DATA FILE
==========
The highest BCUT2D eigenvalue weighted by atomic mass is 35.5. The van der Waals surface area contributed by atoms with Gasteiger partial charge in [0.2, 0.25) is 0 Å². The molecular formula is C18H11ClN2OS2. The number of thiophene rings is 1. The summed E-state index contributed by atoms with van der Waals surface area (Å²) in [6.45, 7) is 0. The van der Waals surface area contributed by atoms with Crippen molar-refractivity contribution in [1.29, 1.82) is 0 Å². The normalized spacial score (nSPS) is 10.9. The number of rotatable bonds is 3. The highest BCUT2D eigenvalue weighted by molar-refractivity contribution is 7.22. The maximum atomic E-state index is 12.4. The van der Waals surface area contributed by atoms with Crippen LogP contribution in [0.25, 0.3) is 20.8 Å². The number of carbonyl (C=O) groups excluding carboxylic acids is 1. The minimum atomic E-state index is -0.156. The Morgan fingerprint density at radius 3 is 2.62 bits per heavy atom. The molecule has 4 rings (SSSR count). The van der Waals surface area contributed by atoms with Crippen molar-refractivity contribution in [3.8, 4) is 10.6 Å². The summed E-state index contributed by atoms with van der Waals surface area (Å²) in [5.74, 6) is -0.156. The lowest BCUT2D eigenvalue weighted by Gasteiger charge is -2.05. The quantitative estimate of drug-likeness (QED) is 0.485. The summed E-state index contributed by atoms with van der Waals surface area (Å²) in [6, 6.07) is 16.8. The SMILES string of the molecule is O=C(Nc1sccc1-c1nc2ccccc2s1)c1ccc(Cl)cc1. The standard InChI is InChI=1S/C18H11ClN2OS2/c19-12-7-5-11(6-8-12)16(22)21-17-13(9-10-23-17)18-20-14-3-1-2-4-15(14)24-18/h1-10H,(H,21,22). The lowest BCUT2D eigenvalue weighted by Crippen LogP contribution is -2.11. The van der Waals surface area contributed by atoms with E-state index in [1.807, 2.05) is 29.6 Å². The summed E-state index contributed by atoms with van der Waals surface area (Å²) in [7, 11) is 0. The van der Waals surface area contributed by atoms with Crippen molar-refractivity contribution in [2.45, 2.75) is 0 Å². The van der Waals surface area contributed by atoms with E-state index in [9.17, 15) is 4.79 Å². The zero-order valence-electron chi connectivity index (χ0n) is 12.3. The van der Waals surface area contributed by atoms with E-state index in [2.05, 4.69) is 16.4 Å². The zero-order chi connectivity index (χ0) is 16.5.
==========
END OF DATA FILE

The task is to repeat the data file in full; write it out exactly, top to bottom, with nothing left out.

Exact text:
The highest BCUT2D eigenvalue weighted by atomic mass is 35.5. The van der Waals surface area contributed by atoms with Gasteiger partial charge in [0.2, 0.25) is 0 Å². The molecular formula is C18H11ClN2OS2. The number of thiophene rings is 1. The summed E-state index contributed by atoms with van der Waals surface area (Å²) in [6.45, 7) is 0. The van der Waals surface area contributed by atoms with Crippen molar-refractivity contribution in [1.29, 1.82) is 0 Å². The normalized spacial score (nSPS) is 10.9. The number of rotatable bonds is 3. The highest BCUT2D eigenvalue weighted by molar-refractivity contribution is 7.22. The maximum atomic E-state index is 12.4. The van der Waals surface area contributed by atoms with Crippen LogP contribution in [0.25, 0.3) is 20.8 Å². The number of carbonyl (C=O) groups excluding carboxylic acids is 1. The minimum atomic E-state index is -0.156. The Morgan fingerprint density at radius 3 is 2.62 bits per heavy atom. The molecule has 4 rings (SSSR count). The van der Waals surface area contributed by atoms with Crippen molar-refractivity contribution in [3.8, 4) is 10.6 Å². The summed E-state index contributed by atoms with van der Waals surface area (Å²) in [5.74, 6) is -0.156. The lowest BCUT2D eigenvalue weighted by Gasteiger charge is -2.05. The quantitative estimate of drug-likeness (QED) is 0.485. The summed E-state index contributed by atoms with van der Waals surface area (Å²) in [6, 6.07) is 16.8. The SMILES string of the molecule is O=C(Nc1sccc1-c1nc2ccccc2s1)c1ccc(Cl)cc1. The standard InChI is InChI=1S/C18H11ClN2OS2/c19-12-7-5-11(6-8-12)16(22)21-17-13(9-10-23-17)18-20-14-3-1-2-4-15(14)24-18/h1-10H,(H,21,22). The lowest BCUT2D eigenvalue weighted by Crippen LogP contribution is -2.11. The van der Waals surface area contributed by atoms with E-state index in [1.807, 2.05) is 29.6 Å². The summed E-state index contributed by atoms with van der Waals surface area (Å²) in [7, 11) is 0. The van der Waals surface area contributed by atoms with Crippen molar-refractivity contribution in [2.45, 2.75) is 0 Å². The van der Waals surface area contributed by atoms with E-state index in [9.17, 15) is 4.79 Å². The zero-order valence-electron chi connectivity index (χ0n) is 12.3. The van der Waals surface area contributed by atoms with E-state index in [2.05, 4.69) is 16.4 Å². The zero-order chi connectivity index (χ0) is 16.5.